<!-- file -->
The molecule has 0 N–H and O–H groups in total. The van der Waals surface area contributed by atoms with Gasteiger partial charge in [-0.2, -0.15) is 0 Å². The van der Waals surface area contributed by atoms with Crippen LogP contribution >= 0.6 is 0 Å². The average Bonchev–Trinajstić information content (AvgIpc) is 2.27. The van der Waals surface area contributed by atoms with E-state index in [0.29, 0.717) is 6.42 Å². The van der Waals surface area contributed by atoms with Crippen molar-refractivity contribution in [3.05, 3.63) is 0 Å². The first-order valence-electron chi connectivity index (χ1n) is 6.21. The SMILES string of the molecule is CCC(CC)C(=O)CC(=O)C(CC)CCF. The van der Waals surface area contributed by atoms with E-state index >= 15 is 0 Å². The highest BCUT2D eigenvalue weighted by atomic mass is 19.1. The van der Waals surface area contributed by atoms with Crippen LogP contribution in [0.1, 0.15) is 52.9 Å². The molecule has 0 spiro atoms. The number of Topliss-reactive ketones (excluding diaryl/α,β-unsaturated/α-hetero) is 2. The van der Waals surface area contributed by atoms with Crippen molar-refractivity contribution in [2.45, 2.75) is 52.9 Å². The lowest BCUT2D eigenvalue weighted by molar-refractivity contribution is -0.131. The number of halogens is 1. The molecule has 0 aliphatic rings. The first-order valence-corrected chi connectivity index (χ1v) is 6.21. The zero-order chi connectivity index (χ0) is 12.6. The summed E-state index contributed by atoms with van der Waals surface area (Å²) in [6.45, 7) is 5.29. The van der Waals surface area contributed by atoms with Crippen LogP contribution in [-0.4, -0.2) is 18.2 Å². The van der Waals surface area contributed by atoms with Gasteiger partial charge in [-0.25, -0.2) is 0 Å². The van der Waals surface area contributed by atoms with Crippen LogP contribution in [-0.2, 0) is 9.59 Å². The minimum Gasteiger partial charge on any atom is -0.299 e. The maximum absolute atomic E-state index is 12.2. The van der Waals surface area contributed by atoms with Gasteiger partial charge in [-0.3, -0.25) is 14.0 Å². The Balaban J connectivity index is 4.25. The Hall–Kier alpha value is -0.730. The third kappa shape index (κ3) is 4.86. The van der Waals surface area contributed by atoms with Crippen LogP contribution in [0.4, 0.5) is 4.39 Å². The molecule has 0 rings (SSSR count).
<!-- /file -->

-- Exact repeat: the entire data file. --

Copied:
The molecule has 0 N–H and O–H groups in total. The van der Waals surface area contributed by atoms with Gasteiger partial charge in [-0.2, -0.15) is 0 Å². The van der Waals surface area contributed by atoms with Crippen LogP contribution >= 0.6 is 0 Å². The average Bonchev–Trinajstić information content (AvgIpc) is 2.27. The van der Waals surface area contributed by atoms with E-state index in [0.29, 0.717) is 6.42 Å². The van der Waals surface area contributed by atoms with Crippen molar-refractivity contribution in [3.05, 3.63) is 0 Å². The first-order valence-electron chi connectivity index (χ1n) is 6.21. The SMILES string of the molecule is CCC(CC)C(=O)CC(=O)C(CC)CCF. The van der Waals surface area contributed by atoms with E-state index >= 15 is 0 Å². The highest BCUT2D eigenvalue weighted by atomic mass is 19.1. The van der Waals surface area contributed by atoms with Crippen LogP contribution in [0.1, 0.15) is 52.9 Å². The molecule has 0 spiro atoms. The number of Topliss-reactive ketones (excluding diaryl/α,β-unsaturated/α-hetero) is 2. The van der Waals surface area contributed by atoms with Crippen molar-refractivity contribution in [2.45, 2.75) is 52.9 Å². The lowest BCUT2D eigenvalue weighted by molar-refractivity contribution is -0.131. The number of halogens is 1. The molecule has 0 aliphatic rings. The first-order valence-corrected chi connectivity index (χ1v) is 6.21. The zero-order chi connectivity index (χ0) is 12.6. The summed E-state index contributed by atoms with van der Waals surface area (Å²) in [6.45, 7) is 5.29. The van der Waals surface area contributed by atoms with Crippen LogP contribution in [-0.4, -0.2) is 18.2 Å². The van der Waals surface area contributed by atoms with Gasteiger partial charge in [-0.25, -0.2) is 0 Å². The van der Waals surface area contributed by atoms with Crippen LogP contribution in [-0.2, 0) is 9.59 Å². The minimum Gasteiger partial charge on any atom is -0.299 e. The maximum absolute atomic E-state index is 12.2. The van der Waals surface area contributed by atoms with Gasteiger partial charge in [-0.3, -0.25) is 14.0 Å². The Balaban J connectivity index is 4.25. The Hall–Kier alpha value is -0.730. The third kappa shape index (κ3) is 4.86. The van der Waals surface area contributed by atoms with Crippen LogP contribution in [0.4, 0.5) is 4.39 Å². The molecule has 0 rings (SSSR count).